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to which the Italian steam-wheel could be applied with advantage. “ The elipiles,” says the bishop, are concave vessels, consisting of some such material as may endure the fire, having a small hole at which they are filled with water, and out of which, when they are heated, the air doth issue with a strong and lasting violence, are frequently used for exciting and contracting of heat in the melting of glasses and metals; they may also be contrived for sundry other pleasant uses, as for the moving of sails in a chimneycorner, the motion of which may be applied to the moving of spits or the like.”
The idea broached so ingeniously by Porta, did not escape the research of the laborious Kircher, a Jesuit, celebrated for his profound reverence for antiquity, and who taught philosophy with applause at Rome. But mingling the greatest prejudices of his age with valuable facts and sagacious inference, the air of trifling which was given by this means to otherwise meritorious discussion and research, impressed his own works with a premature old age : even in his lifetime, his immense folios had nearly become obsolete; and now when they are alluded to, it is more from the circumstance of his literary voracity being discovered to have preserved something which was either thought to have been lost, or which was not known had been in existence. From one of his gorged and neglected volumes a which may be made in that part of the pipe which passeth along the stove. I feer that this is but a meer conceit, because the steam of water will not extend far; but if the cover to your pot be of metal, and made so close that no air can breathe out, saving at the pipe, which is soldered or well closed in some part of the cover, then it seemeth probable that this cover may be put on after the pot is scummed." p. 19. Garden of Éden. 1660.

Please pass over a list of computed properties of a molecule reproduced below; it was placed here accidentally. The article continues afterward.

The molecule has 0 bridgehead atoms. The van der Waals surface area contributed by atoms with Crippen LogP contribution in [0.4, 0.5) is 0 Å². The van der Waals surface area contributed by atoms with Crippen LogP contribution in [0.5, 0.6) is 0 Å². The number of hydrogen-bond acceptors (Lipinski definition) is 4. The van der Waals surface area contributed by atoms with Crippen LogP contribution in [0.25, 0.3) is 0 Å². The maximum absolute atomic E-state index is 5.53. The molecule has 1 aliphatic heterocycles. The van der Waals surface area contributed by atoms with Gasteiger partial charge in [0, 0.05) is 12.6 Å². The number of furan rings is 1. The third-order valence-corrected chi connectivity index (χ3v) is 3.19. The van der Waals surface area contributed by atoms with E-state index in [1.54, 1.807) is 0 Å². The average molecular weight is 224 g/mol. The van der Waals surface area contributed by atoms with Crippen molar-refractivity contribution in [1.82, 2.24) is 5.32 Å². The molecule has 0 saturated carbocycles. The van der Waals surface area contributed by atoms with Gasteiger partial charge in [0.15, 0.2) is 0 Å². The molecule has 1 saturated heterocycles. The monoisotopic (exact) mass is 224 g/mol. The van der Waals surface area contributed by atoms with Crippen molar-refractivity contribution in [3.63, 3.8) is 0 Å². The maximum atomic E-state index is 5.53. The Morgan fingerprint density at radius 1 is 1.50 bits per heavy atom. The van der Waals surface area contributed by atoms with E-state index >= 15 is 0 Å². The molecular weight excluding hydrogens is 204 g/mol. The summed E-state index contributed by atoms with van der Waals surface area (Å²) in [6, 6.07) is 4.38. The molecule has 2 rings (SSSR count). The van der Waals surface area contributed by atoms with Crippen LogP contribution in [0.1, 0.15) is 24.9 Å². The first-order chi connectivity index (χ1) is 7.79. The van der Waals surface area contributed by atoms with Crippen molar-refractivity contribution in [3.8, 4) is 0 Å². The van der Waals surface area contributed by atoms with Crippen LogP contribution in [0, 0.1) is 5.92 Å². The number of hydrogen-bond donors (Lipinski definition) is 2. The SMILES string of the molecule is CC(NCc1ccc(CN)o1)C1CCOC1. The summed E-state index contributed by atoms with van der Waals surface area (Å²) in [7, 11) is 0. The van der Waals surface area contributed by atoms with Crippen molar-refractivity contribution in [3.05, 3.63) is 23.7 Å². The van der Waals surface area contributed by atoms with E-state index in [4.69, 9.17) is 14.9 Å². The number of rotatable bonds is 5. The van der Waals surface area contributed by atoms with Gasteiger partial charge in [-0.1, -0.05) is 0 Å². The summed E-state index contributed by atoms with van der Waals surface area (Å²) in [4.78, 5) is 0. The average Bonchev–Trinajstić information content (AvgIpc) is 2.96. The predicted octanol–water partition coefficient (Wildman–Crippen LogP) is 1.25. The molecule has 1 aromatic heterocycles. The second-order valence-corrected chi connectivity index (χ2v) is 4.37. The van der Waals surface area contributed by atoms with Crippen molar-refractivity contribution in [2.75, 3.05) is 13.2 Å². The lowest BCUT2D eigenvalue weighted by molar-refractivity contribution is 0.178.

37 beautiful experiment is drawn forth, in which he applies, in a direct and masterly manner, the power of steam to raise water. In this particular instance, too, the evidence is complete, of his having applied the speculation to practice. The model he describes in 1656, in terms of admira. tion, was stated by Bonnani, many years after his death, as existing in the museum which Kircher had collected.*
A boiler, a, (fig. A,) containing water, is connected by a pipe, c, with another vessel, e; from this vessel, which is well closed, another pipe, 0, rises into the atmosphere. The fire being kindled under the lower vessel, containing water. steam issues from the pipe, and, filling the upper part of the superior vessel or cistern, its expansion forces the water it also contains up the pipe into the atmosphere. The scheme in Branca's book also receives a farther extension. Branca employed one head to vomit forth the steam;
* Kircher employed a mechanic, called George de Sepi, to construct his models. Sepi printed a catalogue, at Amsterdam, of his master's museum. Moreri, vol. iv. p.
59. “ Út his elementorum magnetismus, magis magisque pa. teat cum artificiosis, machinis demonstrandum duxi, quæ quidem machinæ quintuplici ratione instituenda sunt, ita ut aliæ despulsiva quædam attractiva nonnullæ rarefactiva aliquæ condensativa cæteræ compressi aëris violentia operationes suas instituant, quas qui moverit quaslibet sibi ingeniosas machinas ad exemplar naturæ fabricatas conficiet, cum nulla machina hydraulica aut meteorologica, assignari possit, quæ non aliqua harum facultatum instituatur, atque ut hæc omnia clarius innotescant a machina
depulsiva vi operationes suas perficiente inchoabimus." The action of the steam on the water in the upper vase is correctly described : “verum alio jam liquore stationem vasis occupante in intolerabiles angustias redactus aliisque identidem rarefactis partibus subtilior es subtilior factus gravum init cum aqua luctam, aut igitur vas rumpatur aut aqua cedat recesse est." p. 413. Magnes sive de Arte Magnetica. Coloniæ. 1643.
ELIPILES. Kircher greatly increased its effect, by employing two, and if Branca's was picturesque, so is Kircher's.
The use made of steam from clipiles by Branca, Wilkins, and Kircher, will excuse a brief notice of the fact of their being employed in England in very early times to excite the heat of a fire. Dr. Plot, in his account of Staffordshire, describes a manorial custom, which he supposes had continued from the age of Godiva, the famous wife of Leofric, Earl of Mercia. “ Jack of Hilton,” says the doctor, "a little hollow image of brass, about twelve inches high, with his right hand on his head, and his left on pego," blows the fire in Hilton-hall every new year's day, while the lord of Essington drives a goose three times round it, before it is to be roasted and eaten by the lord of Hilton, “or his deputy ;” and in 1594, Sir Hugh Platte gave a good figure of a “rounde ball of copper, or latton, that blows the fyre verie stronglie, by the attenuation of water into ayre.”